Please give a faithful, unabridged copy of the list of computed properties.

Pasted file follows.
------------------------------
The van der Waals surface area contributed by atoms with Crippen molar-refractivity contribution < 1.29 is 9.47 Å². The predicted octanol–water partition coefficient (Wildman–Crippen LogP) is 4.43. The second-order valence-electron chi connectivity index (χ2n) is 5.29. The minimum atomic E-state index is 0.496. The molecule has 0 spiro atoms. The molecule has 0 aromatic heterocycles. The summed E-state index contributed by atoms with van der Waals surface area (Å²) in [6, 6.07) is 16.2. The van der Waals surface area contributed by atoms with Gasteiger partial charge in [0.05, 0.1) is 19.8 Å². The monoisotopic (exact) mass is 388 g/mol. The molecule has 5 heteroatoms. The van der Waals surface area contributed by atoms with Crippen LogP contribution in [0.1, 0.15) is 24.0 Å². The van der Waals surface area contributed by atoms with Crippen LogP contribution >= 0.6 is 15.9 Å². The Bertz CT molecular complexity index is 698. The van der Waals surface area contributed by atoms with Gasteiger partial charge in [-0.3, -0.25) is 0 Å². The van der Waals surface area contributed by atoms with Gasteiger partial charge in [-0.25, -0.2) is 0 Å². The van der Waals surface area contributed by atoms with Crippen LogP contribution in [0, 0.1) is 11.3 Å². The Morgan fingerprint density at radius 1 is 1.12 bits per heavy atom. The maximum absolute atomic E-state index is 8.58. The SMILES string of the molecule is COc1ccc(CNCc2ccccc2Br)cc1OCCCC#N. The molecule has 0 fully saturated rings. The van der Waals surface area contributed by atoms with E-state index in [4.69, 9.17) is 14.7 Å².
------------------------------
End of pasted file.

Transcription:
The van der Waals surface area contributed by atoms with Crippen molar-refractivity contribution < 1.29 is 9.47 Å². The predicted octanol–water partition coefficient (Wildman–Crippen LogP) is 4.43. The second-order valence-electron chi connectivity index (χ2n) is 5.29. The minimum atomic E-state index is 0.496. The molecule has 0 spiro atoms. The molecule has 0 aromatic heterocycles. The summed E-state index contributed by atoms with van der Waals surface area (Å²) in [6, 6.07) is 16.2. The van der Waals surface area contributed by atoms with Gasteiger partial charge in [0.05, 0.1) is 19.8 Å². The monoisotopic (exact) mass is 388 g/mol. The molecule has 5 heteroatoms. The van der Waals surface area contributed by atoms with Crippen LogP contribution in [0.1, 0.15) is 24.0 Å². The van der Waals surface area contributed by atoms with Crippen LogP contribution >= 0.6 is 15.9 Å². The Bertz CT molecular complexity index is 698. The van der Waals surface area contributed by atoms with Gasteiger partial charge in [-0.3, -0.25) is 0 Å². The van der Waals surface area contributed by atoms with Gasteiger partial charge in [-0.25, -0.2) is 0 Å². The van der Waals surface area contributed by atoms with Crippen LogP contribution in [0, 0.1) is 11.3 Å². The Morgan fingerprint density at radius 1 is 1.12 bits per heavy atom. The maximum absolute atomic E-state index is 8.58. The SMILES string of the molecule is COc1ccc(CNCc2ccccc2Br)cc1OCCCC#N. The molecule has 0 fully saturated rings. The van der Waals surface area contributed by atoms with E-state index in [4.69, 9.17) is 14.7 Å².